The first two of six men in a crime ring responsible for a litany of drug-related violence in Manatee and Sarasota counties learned their fate Tuesday: multiple life sentences.
A federal judge in Tampa on Tuesday morning sentenced Nathaniel “Popo” Harris, 24, to four life sentences, two of which he will serve concurrently, plus an additional 100 years.
Later in the day, Deonte “Tang” Martin, 26, was sentenced to three life sentences, plus an additional 25 years.
“I have never presided over a case such as this one,” U.S. District Judge Elizabeth Kovachevich said during Harris’ hearing. “It is the worst case we have ever seen in this district because of the very thing we are charged with doing: protecting the community.”
On Sept. 8, a federal court jury of 12 found Harris guilty of racketeering conspiracy, including the kidnapping and murder of Calvin Barnes and murder of Demetrius Cunningham; conspiracy to commit drug trafficking; maintaining a drug house; use of a firearm to maintain a drug house; armed kidnapping; attempted murder; convicted felon in possession of ammunition; possession with intent to distribute cocaine and crack; use of a firearm to further drug crimes; and being a convicted felon in possession of a firearm and ammunition.
The jury found Martin guilty of racketeering conspiracy, including conspiracy to murder Brenton Coleman Sr.; conspiracy to commit drug trafficking; murder of Coleman; possession with intent to distribute crack cocaine; possession of a firearm to further drug trafficking; and being a convicted felon in possession of a firearm.
Kovachevich said she had never seen a community come forward like they had in this case to say: “We don’t want these people in our community any longer.”
“And they don’t ever want you back,” Kovachevich said as she looked at Harris.
In the courtroom gallery, victims or loved ones of victims could be heard agreeing with the judge.
Harris turned to glare at the them, but Kovachevich quickly drew his attention back.
“You murdered people without a thought,” Kovachevich told him.
Harris quickly interjected: “I didn’t murder nobody.”
Kovachevich continued, saying that the community had cried out for justice.
Calvin Harris’ mother, Demetrius Cunningham’s father and the victim of the armed kidnapping and attempted murder were permitted to address the court before Harris was sentenced.
Deatrice Jones, Barnes’ mother, said the past six years had been hard for her, since the youngest of her five children was murdered.
“I just want to know why,” Jones said holding back her sobs. “He was only 16 years old. Why you took my baby?”
After her emotional testimony she quickly walked out of the courtroom to compose herself, before returning moments later.
Pedro Seabrooks, Cunningham’s father, said he had asked God to give him strength to deal with this.
“You can’t imagine what we are feeling,” Seabrooks told Harris.
But after he served his time, Seabrooks said, “You will have God’s justice to deal with.”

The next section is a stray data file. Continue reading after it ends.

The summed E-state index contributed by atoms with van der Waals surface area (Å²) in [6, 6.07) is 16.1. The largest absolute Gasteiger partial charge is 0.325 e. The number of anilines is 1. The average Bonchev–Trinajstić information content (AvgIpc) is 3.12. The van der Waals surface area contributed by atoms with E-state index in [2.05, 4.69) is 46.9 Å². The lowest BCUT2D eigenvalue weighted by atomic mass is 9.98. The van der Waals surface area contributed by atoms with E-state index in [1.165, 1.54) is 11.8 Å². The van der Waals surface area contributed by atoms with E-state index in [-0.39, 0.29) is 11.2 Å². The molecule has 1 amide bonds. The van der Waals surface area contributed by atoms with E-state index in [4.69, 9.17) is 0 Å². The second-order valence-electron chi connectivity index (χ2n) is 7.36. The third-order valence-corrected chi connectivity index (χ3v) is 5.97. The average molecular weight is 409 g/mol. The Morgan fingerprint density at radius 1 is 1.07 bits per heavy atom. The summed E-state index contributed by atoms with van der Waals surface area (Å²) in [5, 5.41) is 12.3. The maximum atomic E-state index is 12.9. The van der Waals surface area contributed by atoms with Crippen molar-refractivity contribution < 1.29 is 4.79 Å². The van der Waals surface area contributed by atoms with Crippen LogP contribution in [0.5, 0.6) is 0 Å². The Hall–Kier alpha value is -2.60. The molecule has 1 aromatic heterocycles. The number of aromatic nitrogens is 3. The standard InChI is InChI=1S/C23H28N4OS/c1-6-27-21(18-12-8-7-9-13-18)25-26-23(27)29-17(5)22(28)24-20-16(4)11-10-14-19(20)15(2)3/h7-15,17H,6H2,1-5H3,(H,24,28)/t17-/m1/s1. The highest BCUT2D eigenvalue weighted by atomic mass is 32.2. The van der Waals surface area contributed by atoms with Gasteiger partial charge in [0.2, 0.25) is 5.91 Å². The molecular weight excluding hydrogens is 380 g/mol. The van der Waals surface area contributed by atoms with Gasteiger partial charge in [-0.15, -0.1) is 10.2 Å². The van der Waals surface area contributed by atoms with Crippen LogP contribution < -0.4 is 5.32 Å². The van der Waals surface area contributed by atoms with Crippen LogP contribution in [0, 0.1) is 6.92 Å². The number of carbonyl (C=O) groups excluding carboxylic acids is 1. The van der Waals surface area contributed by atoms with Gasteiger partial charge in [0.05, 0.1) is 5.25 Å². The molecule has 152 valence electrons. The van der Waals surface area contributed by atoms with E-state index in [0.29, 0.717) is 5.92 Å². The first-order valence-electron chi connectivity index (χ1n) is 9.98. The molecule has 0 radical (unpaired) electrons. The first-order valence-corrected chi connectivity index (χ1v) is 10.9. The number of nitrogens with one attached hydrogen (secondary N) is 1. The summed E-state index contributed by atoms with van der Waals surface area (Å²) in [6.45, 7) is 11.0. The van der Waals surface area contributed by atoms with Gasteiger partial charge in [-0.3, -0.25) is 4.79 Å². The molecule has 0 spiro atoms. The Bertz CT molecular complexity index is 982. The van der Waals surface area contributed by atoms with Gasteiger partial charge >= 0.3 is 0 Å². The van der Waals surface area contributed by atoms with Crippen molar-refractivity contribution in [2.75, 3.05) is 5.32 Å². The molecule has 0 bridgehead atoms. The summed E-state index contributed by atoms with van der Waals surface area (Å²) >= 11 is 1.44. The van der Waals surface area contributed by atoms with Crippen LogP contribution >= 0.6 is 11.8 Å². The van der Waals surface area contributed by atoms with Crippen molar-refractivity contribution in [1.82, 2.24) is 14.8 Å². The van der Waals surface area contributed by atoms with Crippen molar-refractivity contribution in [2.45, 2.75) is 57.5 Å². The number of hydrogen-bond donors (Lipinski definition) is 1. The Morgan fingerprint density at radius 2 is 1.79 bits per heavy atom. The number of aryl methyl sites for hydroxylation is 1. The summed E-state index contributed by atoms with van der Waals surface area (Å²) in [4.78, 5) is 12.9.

Kovachevich echoed that sentiment during her sentencing of Harris, telling him she hoped one day he will come to grips with what he had caused.
Special Assistant U.S. Attorney Walter Furr told the judge before her ruling, that Harris was responsible for federal authorities getting involved in the case.
“They were totally out of control down in that county, which is why they asked us to help,” Furr said. “And this guy is at the forefront. He’s lucky we didn’t go for the death penalty because he certainly deserves it.”
Even the thugs in Manatee County were scared of them, Furr added.
“This is horrible what’s happened down there,” Furr said. “This is justice today.”
During her sentencing of Martin, Kovachevich repeated what she had told Harris.
“I have never seen anything like this in all my 44 years doing this,” Kovachevich said. “They don’t want you back ever again.”
During his arguments before sentencing, Assistant U.S. Attorney Christopher Murray said Martin had left a scar on the community when he killed Coleman in front of more 300 children at the 13 AV Dream Center in Bradenton.
“He’s a contract killer,” Murray said. “He has traumatized the community, and he did it for money.”
Gwendolyn Lazier, Coleman’s mother, was too distraught to speak as she stood at the podium as her niece, Shaquita Lazier, read something she had prepared.
Coleman begged for his life, Lazier said as the grieving mother sobbed.
“I think joining him in death would be better than living without him,” she read.
“Not only did you kill my son that day, but you killed me as well,” the younger Lazier read as both women sobbed.
Harris and Martin each had an opportunity to address the court and both denied all the murders they were found guilty of.
Martin glanced back towards his family in the back of the courtroom, none of which addressed the court, and smiled before walking out.
The remaining four sentencing hearings are scheduled as follows:
▪ Napoleon “Pole” Harris, 10 a.m. Wednesday.
▪ Jerry “Jerk” Green, 1:30 p.m., Wednesday.
▪ Charlie “Mr. 30N32” Green ,10 a.m., Thursday
▪ Corey “James” Harris 1:30 p.m., Thursday